Some thoughts on propagators… seemed like an a-ha moment when I wrote it about a month ago, but now that I reread, it seems sort of trivial… oh well, what are blogs for.
The Sussman/Radul propagator framework is described operationally, as a mechanism for manipulating constraint networks and doing constraint propagation, together with dependency-directed backtracking for diagnosing inconsistencies. I want to redescribe it as a mechanism implementing operations that can be described declaratively: to wit, relational algebra.
Relational algebra was invented to provide a clean theory of databases. According to relational algebra, a database is a set of tables, which are physical and mutable. Each table carries, at any given point in time, a relation, which is ideal and mathematical. When a table is updated, it goes from carrying one relation to carrying another (usually very similar) relation.
Relations in the broader mathematical sense are uniform, potentially infinite sets of tuples. (“Uniform” meaning the tuples all have the same arity, making the relation rectangular, i.e. a subset of a cross product.) In a relational DBMS the relations held by tables can be given by enumerating their tuples. But there is nothing in the theory of relational algebra that requires that relations be enumerable. Relational algebra still makes logical sense with infinite relations, e.g. the less-than relation.
Now the deep piece of relational algebra is relational compositions or joins. Join is a binary operation on relations that yields a relation. The key fact about the join operator is that it’s associative. The most interesting and performance-critical part of any DBMS is the implementation of joins – specifically (a) in what order to perform joins when there’s more than one, (b) for each join, the details of performing that particular join (e.g. enumeration over the left table vs. over the right table). The heart of any DBMS is its query planner, which is the often very hairy compiler-like code that makes these strategic decisions.
So you should see the analogy to propagators. At any given time, every propagator network, including individual propagators and cells as special cases, has an associated relation (e.g., the ternary is-the-sum-of relation). (A cell’s associated relation is unary i.e. a set.)
The propagator network as a data structure changes in two ways: the relation that is expressed (i.e. the set of constraints – values in cells and so on) can be updated, and knowledge about the solution of a particular set of constraints (the propagated implications of the expressed constraints) can change.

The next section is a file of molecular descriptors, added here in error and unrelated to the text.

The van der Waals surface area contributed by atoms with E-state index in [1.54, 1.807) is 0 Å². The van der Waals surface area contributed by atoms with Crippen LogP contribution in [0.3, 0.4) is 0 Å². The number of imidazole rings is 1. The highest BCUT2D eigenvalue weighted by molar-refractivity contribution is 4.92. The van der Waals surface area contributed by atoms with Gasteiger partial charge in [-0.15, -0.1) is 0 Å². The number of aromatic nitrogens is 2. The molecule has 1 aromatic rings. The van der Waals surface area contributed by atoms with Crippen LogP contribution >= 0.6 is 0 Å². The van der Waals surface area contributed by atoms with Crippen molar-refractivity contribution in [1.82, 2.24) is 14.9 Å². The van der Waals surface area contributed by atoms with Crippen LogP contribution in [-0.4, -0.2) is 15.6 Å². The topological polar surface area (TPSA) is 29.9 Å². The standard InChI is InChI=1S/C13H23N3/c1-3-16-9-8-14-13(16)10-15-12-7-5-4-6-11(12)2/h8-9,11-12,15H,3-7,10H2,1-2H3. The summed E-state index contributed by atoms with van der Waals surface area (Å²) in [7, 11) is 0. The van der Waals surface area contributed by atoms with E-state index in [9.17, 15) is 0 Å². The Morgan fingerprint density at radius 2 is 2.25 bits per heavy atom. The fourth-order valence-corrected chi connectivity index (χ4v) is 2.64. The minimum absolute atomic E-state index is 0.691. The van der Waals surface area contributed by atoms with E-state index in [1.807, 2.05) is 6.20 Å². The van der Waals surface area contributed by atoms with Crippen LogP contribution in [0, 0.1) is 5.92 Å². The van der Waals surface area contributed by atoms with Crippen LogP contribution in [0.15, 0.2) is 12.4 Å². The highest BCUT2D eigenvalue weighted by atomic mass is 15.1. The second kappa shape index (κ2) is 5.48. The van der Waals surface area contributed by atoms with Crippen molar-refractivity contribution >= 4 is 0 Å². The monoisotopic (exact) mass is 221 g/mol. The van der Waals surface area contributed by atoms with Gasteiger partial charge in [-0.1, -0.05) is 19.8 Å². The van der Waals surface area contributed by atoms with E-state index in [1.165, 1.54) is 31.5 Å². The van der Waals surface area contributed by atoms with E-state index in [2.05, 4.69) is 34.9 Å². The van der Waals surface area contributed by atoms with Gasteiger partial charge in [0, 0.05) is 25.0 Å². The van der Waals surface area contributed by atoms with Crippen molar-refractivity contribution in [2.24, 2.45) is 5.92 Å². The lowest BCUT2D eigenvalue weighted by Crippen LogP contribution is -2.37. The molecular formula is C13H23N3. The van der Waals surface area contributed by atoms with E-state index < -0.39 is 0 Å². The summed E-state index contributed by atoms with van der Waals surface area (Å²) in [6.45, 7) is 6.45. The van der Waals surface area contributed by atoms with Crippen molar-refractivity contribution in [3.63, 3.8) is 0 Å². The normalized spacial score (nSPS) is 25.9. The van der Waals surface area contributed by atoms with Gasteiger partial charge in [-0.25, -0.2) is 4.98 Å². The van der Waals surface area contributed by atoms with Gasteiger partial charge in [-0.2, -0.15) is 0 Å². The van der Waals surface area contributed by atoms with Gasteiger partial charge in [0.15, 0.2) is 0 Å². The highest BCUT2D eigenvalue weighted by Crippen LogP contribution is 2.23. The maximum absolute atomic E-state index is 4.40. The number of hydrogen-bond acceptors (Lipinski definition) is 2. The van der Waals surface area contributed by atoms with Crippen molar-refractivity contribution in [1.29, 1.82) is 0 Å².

Connecting propagators to cells is a side-effecty way of constructing new relational join expressions and therefore expressing new relations. The purpose of the propagation loop is to converge toward the relational join expressed by the network.
The readout of the knowledge state of the cells gives an approximation of the true solution to the constraint set. The would be the cross product of all of the sets expressed by each cell’s knowledge state (e.g. an interval), which contains the true solution relation. In the special case of the most successful possible outcome of constraint satisfaction, the knowledge states of the cells give exact single values for each cell, and the cross product approximation is the true relation, which is just a single tuple. This is the sense in which a propagator network can evaluate functions.
If a relation becomes known to be empty, we have a contradiction, and the TMS can help us figure out why.
So how does this comparison help?
- By showing connections to familiar frameworks (relations and relational algebra), a presentation like this might help in communicating the propagator idea to people (like me) who like declarative and mathematical formulations of things, and might convince them to help join the effort to develop the ideas.
- By thinking about the relations involved one might be helped to think about convergence conditions, case analysis, and other hard problems, and transfer mathematical intuitions developed elsewhere (topology, real analysis, compiler construction, database theory…) to the development of better propagator mechanisms.
Today is (or would be) Preston C. Hammer‘s 100th birthday.
I found a great photo of him on the eBay web site a few days ago, but it seems to be gone now. So it goes.
Today would be a good day to rethink how many empty sets there are, to thoughtfully consider how we reuse everyday words in technical settings, and to remember that our technical work takes place in a broader cultural and societal setting.
Many of his writings are on the web; an incomplete list is linked above. Here’s one I liked: http://mumble.net/~jar/articles/hammer-mind-pollution.pdf